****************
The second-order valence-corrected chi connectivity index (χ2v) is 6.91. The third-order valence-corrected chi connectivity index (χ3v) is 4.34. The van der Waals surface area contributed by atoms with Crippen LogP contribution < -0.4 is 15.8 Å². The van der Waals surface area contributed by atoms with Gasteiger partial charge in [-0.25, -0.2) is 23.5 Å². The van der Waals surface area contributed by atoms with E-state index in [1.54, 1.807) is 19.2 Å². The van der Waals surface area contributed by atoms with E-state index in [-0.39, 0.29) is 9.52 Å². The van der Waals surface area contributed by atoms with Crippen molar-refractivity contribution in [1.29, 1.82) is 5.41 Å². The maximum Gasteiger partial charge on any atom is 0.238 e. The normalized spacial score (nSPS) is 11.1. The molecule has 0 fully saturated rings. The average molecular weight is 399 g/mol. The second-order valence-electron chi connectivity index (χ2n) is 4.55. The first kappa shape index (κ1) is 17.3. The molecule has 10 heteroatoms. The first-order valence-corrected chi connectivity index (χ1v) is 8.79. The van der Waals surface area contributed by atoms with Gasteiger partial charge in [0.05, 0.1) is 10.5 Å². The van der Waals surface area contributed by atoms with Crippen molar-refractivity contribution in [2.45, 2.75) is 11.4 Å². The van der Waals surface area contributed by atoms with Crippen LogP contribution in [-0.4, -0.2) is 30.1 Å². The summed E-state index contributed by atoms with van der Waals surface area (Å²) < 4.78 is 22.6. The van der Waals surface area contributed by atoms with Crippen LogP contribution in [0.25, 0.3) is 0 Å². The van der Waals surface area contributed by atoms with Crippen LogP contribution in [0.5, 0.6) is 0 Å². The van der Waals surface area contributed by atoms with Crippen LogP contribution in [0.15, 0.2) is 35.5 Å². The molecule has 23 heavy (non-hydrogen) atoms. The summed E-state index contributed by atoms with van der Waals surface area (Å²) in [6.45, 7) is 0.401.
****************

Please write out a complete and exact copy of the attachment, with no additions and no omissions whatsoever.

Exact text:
The second-order valence-corrected chi connectivity index (χ2v) is 6.91. The third-order valence-corrected chi connectivity index (χ3v) is 4.34. The van der Waals surface area contributed by atoms with Crippen LogP contribution < -0.4 is 15.8 Å². The van der Waals surface area contributed by atoms with Gasteiger partial charge in [-0.25, -0.2) is 23.5 Å². The van der Waals surface area contributed by atoms with E-state index in [1.54, 1.807) is 19.2 Å². The van der Waals surface area contributed by atoms with E-state index in [-0.39, 0.29) is 9.52 Å². The van der Waals surface area contributed by atoms with Crippen molar-refractivity contribution in [1.29, 1.82) is 5.41 Å². The maximum Gasteiger partial charge on any atom is 0.238 e. The normalized spacial score (nSPS) is 11.1. The molecule has 0 fully saturated rings. The average molecular weight is 399 g/mol. The second-order valence-electron chi connectivity index (χ2n) is 4.55. The first kappa shape index (κ1) is 17.3. The molecule has 10 heteroatoms. The first-order valence-corrected chi connectivity index (χ1v) is 8.79. The van der Waals surface area contributed by atoms with Gasteiger partial charge in [0.05, 0.1) is 10.5 Å². The van der Waals surface area contributed by atoms with Crippen molar-refractivity contribution in [2.45, 2.75) is 11.4 Å². The van der Waals surface area contributed by atoms with Crippen LogP contribution in [-0.4, -0.2) is 30.1 Å². The summed E-state index contributed by atoms with van der Waals surface area (Å²) < 4.78 is 22.6. The van der Waals surface area contributed by atoms with Crippen LogP contribution in [0.25, 0.3) is 0 Å². The van der Waals surface area contributed by atoms with Crippen LogP contribution in [0.5, 0.6) is 0 Å². The van der Waals surface area contributed by atoms with Crippen LogP contribution in [0.15, 0.2) is 35.5 Å². The molecule has 23 heavy (non-hydrogen) atoms. The summed E-state index contributed by atoms with van der Waals surface area (Å²) in [6.45, 7) is 0.401.